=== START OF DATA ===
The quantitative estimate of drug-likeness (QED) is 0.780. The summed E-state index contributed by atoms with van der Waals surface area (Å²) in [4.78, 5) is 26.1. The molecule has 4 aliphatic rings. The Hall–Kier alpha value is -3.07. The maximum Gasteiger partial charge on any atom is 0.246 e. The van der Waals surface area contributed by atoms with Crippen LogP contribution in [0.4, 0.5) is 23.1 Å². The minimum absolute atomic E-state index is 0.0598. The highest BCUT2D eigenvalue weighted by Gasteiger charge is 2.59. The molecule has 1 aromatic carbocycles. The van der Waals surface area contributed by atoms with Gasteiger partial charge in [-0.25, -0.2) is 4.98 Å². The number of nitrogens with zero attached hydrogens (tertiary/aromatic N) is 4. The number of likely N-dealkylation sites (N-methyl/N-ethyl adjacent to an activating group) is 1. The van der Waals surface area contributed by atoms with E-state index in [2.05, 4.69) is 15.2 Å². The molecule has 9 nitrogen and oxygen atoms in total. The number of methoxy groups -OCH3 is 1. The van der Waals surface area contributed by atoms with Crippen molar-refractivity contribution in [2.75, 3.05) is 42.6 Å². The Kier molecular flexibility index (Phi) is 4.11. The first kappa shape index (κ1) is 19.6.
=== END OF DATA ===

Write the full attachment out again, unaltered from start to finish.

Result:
The quantitative estimate of drug-likeness (QED) is 0.780. The summed E-state index contributed by atoms with van der Waals surface area (Å²) in [4.78, 5) is 26.1. The molecule has 4 aliphatic rings. The Hall–Kier alpha value is -3.07. The maximum Gasteiger partial charge on any atom is 0.246 e. The van der Waals surface area contributed by atoms with Crippen LogP contribution in [0.4, 0.5) is 23.1 Å². The minimum absolute atomic E-state index is 0.0598. The highest BCUT2D eigenvalue weighted by Gasteiger charge is 2.59. The molecule has 1 aromatic carbocycles. The van der Waals surface area contributed by atoms with Gasteiger partial charge in [-0.25, -0.2) is 4.98 Å². The number of nitrogens with zero attached hydrogens (tertiary/aromatic N) is 4. The number of likely N-dealkylation sites (N-methyl/N-ethyl adjacent to an activating group) is 1. The van der Waals surface area contributed by atoms with E-state index in [2.05, 4.69) is 15.2 Å². The molecule has 9 nitrogen and oxygen atoms in total. The number of methoxy groups -OCH3 is 1. The van der Waals surface area contributed by atoms with Crippen molar-refractivity contribution in [2.75, 3.05) is 42.6 Å². The Kier molecular flexibility index (Phi) is 4.11. The first kappa shape index (κ1) is 19.6.